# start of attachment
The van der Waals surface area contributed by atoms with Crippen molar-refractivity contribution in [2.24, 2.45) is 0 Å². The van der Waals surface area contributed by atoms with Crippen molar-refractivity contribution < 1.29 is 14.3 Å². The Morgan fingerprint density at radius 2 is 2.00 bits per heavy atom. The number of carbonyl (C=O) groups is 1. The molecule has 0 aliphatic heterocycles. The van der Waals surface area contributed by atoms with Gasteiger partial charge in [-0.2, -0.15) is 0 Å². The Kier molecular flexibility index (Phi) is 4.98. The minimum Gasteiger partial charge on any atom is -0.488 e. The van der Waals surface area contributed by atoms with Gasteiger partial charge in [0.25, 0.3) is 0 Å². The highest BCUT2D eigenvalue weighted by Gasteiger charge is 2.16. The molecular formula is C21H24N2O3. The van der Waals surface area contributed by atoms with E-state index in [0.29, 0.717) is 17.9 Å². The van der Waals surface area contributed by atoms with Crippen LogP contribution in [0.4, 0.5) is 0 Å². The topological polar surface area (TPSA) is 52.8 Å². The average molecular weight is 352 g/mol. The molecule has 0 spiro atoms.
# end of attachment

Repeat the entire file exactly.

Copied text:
The van der Waals surface area contributed by atoms with Crippen molar-refractivity contribution in [2.24, 2.45) is 0 Å². The van der Waals surface area contributed by atoms with Crippen molar-refractivity contribution < 1.29 is 14.3 Å². The Morgan fingerprint density at radius 2 is 2.00 bits per heavy atom. The number of carbonyl (C=O) groups is 1. The molecule has 0 aliphatic heterocycles. The van der Waals surface area contributed by atoms with Gasteiger partial charge in [-0.2, -0.15) is 0 Å². The Kier molecular flexibility index (Phi) is 4.98. The minimum Gasteiger partial charge on any atom is -0.488 e. The van der Waals surface area contributed by atoms with Gasteiger partial charge in [0.25, 0.3) is 0 Å². The highest BCUT2D eigenvalue weighted by Gasteiger charge is 2.16. The molecular formula is C21H24N2O3. The van der Waals surface area contributed by atoms with E-state index in [0.29, 0.717) is 17.9 Å². The van der Waals surface area contributed by atoms with Crippen LogP contribution in [0.4, 0.5) is 0 Å². The topological polar surface area (TPSA) is 52.8 Å². The average molecular weight is 352 g/mol. The molecule has 0 spiro atoms.